Translation, interpreting and other forms of communication support within public sector settings constitute a field which deals, quite literally, with matters of life and death. Overshadowed for many years by interpreting and translating in other domains, public sector interpreting and translating has received growing attention in recent years, with increasingly mobile populations and human rights, diversity and equality legislation shining the spotlight on the need for quality provision across an increasing range and volume of activities.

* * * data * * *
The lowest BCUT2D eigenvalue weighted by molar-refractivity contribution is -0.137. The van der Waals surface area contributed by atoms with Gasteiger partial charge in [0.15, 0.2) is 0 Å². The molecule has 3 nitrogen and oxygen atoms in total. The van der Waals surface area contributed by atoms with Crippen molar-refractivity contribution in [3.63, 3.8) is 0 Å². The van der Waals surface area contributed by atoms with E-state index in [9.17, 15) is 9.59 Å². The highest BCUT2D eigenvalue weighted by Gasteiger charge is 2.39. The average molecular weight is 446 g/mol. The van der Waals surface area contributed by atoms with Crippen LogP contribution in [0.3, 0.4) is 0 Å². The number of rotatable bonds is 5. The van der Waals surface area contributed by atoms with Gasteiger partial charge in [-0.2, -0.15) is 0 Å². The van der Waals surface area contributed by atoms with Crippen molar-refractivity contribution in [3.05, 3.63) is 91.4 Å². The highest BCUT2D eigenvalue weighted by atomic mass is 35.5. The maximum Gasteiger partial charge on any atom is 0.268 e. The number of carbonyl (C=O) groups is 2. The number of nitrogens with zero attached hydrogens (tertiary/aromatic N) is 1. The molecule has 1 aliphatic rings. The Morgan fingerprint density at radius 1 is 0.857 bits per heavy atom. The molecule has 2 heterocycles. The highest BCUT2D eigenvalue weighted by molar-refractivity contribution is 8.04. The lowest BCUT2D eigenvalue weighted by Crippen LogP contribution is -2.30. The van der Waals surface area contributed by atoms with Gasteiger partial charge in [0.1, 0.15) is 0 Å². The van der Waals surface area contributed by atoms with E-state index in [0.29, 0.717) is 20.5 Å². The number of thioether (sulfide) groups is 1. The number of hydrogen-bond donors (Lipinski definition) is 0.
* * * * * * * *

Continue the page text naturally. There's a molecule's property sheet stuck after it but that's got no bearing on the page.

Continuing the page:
Interpreting and Translating in Public Service Settings offers a collection of analytically-grounded essays that provide new insights into the reality of the interaction in public sector settings and into the roles and positioning of the participants by challenging existing models and paradigms. Issues of local need, but with global resonance, are addressed, and current reality is set against plans for the future. The triad of participants (interpreter/translator, public sector professional and client) is investigated, as are aspects of pedagogy, policy and practice. Empirical data supports the study of topics related to written, spoken and signed activities in a variety of professional settings. Bringing together academics and practitioners from different countries in order to explore the multidisciplinary dimension of the subject, this collection should serve as a valuable reference tool, not only for academics and students of public sector interpreting and translating, but also for practising linguists, providers of language services and policy makers.
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